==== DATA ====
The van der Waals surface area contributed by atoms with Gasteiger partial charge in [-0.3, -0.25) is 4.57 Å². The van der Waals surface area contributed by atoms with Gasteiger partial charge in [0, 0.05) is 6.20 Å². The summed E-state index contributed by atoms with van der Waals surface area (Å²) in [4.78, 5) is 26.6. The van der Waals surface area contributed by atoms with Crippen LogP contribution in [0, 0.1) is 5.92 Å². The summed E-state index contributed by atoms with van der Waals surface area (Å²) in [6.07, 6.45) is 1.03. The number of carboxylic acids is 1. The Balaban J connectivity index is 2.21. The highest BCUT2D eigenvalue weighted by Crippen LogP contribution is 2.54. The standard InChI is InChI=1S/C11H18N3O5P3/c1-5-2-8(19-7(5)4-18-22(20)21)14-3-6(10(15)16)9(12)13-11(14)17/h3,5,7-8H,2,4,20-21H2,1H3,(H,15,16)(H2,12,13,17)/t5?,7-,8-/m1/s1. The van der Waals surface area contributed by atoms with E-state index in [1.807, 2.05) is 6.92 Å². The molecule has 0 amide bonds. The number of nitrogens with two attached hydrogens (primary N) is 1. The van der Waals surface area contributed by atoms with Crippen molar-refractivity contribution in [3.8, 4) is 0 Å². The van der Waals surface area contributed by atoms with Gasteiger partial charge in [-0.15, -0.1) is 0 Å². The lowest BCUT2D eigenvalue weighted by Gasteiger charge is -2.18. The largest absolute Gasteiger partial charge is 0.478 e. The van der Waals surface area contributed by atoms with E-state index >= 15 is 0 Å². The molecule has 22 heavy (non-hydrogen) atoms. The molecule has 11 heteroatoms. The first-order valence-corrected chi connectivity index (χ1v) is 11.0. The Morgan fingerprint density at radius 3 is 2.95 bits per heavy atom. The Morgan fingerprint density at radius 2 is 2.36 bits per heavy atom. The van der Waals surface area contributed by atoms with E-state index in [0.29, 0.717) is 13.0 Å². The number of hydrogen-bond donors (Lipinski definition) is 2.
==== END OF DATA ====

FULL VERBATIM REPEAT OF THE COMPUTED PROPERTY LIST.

The van der Waals surface area contributed by atoms with Gasteiger partial charge in [-0.3, -0.25) is 4.57 Å². The van der Waals surface area contributed by atoms with Gasteiger partial charge in [0, 0.05) is 6.20 Å². The summed E-state index contributed by atoms with van der Waals surface area (Å²) in [4.78, 5) is 26.6. The van der Waals surface area contributed by atoms with Crippen LogP contribution in [0, 0.1) is 5.92 Å². The summed E-state index contributed by atoms with van der Waals surface area (Å²) in [6.07, 6.45) is 1.03. The number of carboxylic acids is 1. The Balaban J connectivity index is 2.21. The highest BCUT2D eigenvalue weighted by Crippen LogP contribution is 2.54. The standard InChI is InChI=1S/C11H18N3O5P3/c1-5-2-8(19-7(5)4-18-22(20)21)14-3-6(10(15)16)9(12)13-11(14)17/h3,5,7-8H,2,4,20-21H2,1H3,(H,15,16)(H2,12,13,17)/t5?,7-,8-/m1/s1. The van der Waals surface area contributed by atoms with E-state index in [1.807, 2.05) is 6.92 Å². The molecule has 0 amide bonds. The number of nitrogens with two attached hydrogens (primary N) is 1. The van der Waals surface area contributed by atoms with Crippen molar-refractivity contribution in [3.8, 4) is 0 Å². The van der Waals surface area contributed by atoms with Gasteiger partial charge in [-0.15, -0.1) is 0 Å². The lowest BCUT2D eigenvalue weighted by Gasteiger charge is -2.18. The largest absolute Gasteiger partial charge is 0.478 e. The van der Waals surface area contributed by atoms with E-state index >= 15 is 0 Å². The molecule has 22 heavy (non-hydrogen) atoms. The molecule has 11 heteroatoms. The first-order valence-corrected chi connectivity index (χ1v) is 11.0. The Morgan fingerprint density at radius 3 is 2.95 bits per heavy atom. The Morgan fingerprint density at radius 2 is 2.36 bits per heavy atom. The van der Waals surface area contributed by atoms with E-state index in [0.29, 0.717) is 13.0 Å². The number of hydrogen-bond donors (Lipinski definition) is 2.